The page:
Standing Figure


Not on view

A sculptor created this standing figure, whose legs were broken intentionally in antiquity, from a dense green schist. The figure stoically gazes forward with arms at its side. The disproportionately large head displays conventionalized features: a squared off head and ears, arching brows, and slightly protruding, partially open mouth. The ear holes, eyes, and mouth likely once held ornaments or inlays of shell, pyrite, or another precious material. Further drill holes under the ears may have been used to attach perishable materials such as clothing or a ceremonial bundle. Subtle, fluid incisions and raised areas indicate the rib cage, bend of the arm, wrist bones, and fingers. The surface is finely polished.

Standing figures of this scale and three-dimensional form are exceedingly rare in the corpus of Teotihuacan sculpture, with only about a dozen known examples. Similar sculptures excavated at the city center indicate that these types of works were used in private rituals in interior shrines, or created specifically for dedicatory or sacrificial offerings to be buried in pyramids or tunnels. The intentional nudity of the sculpture could refer to these sculptures as proxy war captives ready for sacrifice, with the violent removal of the sculptures’ legs as a final act of termination.

Further reading

Berrin, Kathleen, and Esther Pasztory. Teotihuacan: Art from the City of the Gods. The Fine Arts Museums of San Francisco, 1993.

Carballo, David M., Kenneth G. Hirth, and Barbara Arroyo. Teotihuacan: The World Beyond the City. Dumbarton Oaks, 2020.

Cowgill, George L. State and Society at Teotihuacan. Annual Review of Anthropology, Vol. 26, pp. 129-161, 1997.

Headrick, Annabeth. The Teotihuacan Trinity: The Sociopolitical Structure of an Ancient Mesoamerican City. University of Texas Press, 2007.

López Luján, Leonardo, Laura Filloy Nadal, Barbara W. Fash, William L. Fash, and Pilar Hernández. The Destruction of Images in Teotihuacan: Anthropomorphic Sculpture, Elite Cults, and the End of a Civilization. RES: Anthropology and Aesthetics, no. 49/50, pp. 12-39, Spring-Autumn, 2006.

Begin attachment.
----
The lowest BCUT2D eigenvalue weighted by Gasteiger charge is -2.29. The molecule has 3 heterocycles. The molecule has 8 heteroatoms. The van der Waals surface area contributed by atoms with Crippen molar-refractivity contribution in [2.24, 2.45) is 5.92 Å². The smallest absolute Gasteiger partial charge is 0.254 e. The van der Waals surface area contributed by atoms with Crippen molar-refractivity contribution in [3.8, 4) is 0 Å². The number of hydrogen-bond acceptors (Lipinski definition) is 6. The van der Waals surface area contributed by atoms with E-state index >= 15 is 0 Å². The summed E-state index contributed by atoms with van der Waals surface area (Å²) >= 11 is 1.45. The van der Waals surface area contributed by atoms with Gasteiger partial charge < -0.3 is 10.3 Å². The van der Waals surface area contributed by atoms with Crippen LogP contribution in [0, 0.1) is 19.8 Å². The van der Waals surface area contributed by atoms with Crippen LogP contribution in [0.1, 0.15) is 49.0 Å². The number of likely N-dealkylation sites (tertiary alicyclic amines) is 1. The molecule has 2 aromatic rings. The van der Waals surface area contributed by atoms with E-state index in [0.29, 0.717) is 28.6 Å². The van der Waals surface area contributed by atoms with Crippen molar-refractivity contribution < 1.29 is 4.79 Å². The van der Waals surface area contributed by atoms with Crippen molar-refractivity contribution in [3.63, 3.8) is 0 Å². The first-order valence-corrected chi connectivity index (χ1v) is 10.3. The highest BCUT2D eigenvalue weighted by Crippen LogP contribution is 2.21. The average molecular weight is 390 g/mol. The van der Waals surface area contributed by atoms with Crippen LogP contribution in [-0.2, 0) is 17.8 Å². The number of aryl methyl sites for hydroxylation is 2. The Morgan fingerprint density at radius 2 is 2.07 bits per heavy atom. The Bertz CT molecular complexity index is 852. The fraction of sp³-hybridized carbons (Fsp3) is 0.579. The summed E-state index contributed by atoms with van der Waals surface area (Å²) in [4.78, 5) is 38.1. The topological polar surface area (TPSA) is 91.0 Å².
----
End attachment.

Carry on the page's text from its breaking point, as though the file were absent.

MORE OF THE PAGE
Manzanilla, Linda R. Cooperation and tensions in multiethnic corporate societies using Teotihuacan, Central Mexico, as a case study. Proceedings of the National Academy of Sciences of the United States of America, Vol. 112, No. 30, pp. 9210-9215, 2015.

The Metropolitan Museum of Art. Art of Oceania, Africa, and the Americas from the Museum of Primitive Art. New York: The Metropolitan Museum of Art, 1969, no. 574.

Museum of Primitive Art. Masterpieces in the Museum of Primitive Art: Africa, Oceania, North America, Mexico, Central to South America, Peru. Handbook series. New York, NY: Museum of Primitive Art, 1965, no. 85.

Newton, Douglas. Masterpieces of Primitive Art: The Nelson A. Rockefeller Collection. New York: Alfred A. Knopf, 1978, p. 120, lower right.

Newton, Douglas, Julie Jones, and Kate Ezra. The Pacific Islands, Africa, and the Americas: The Metropolitan Museum of Art. New York: The Metropolitan Museum of Art, 1987.

Pasztory, Esther. Teotihuacan: An Experiment in Living. University of Oklahoma Press, 1997.

Paz, Octavio. Mexico: Splendors of Thirty Centuries. New York: The Metropolitan Museum of Art, 1990.

Robb, Matthew. Teotihuacan: City of Water, City of Fire. Berkeley: University of California Press, 2017.

Ruiz Gallut, María Elena, and Jesús Torres Peralta, eds. Arquitectura y urbanismo: pasado y presente de los espacios en Teotihuacan: Memoria de la Tercera Mesa Redonda de Teotihuacan. Mexico City, Instituto Nacional de Antropología e Historia, 2005.

Sarro, Patricia J., and Matthew H. Robb. Passing through the Center: The Architectural and Social Contexts of Teotihuacan Painting. In Cynthia Kristan-Graham and Laura M. Amrhein, eds., Memory Traces: Analyzing Sacred Space at Five Mesoamerican Sites, pp. 21-43. University Press of Colorado, 2015.

Sugiyama, Saburo. Human Sacrifice, Militarism, and Rulership: Materialization of State Ideology at the Feathered Serpent Pyramid, Teotihuacan. Cambridge University Press, 2005.

Standing Figure, Green schist, Teotihuacan

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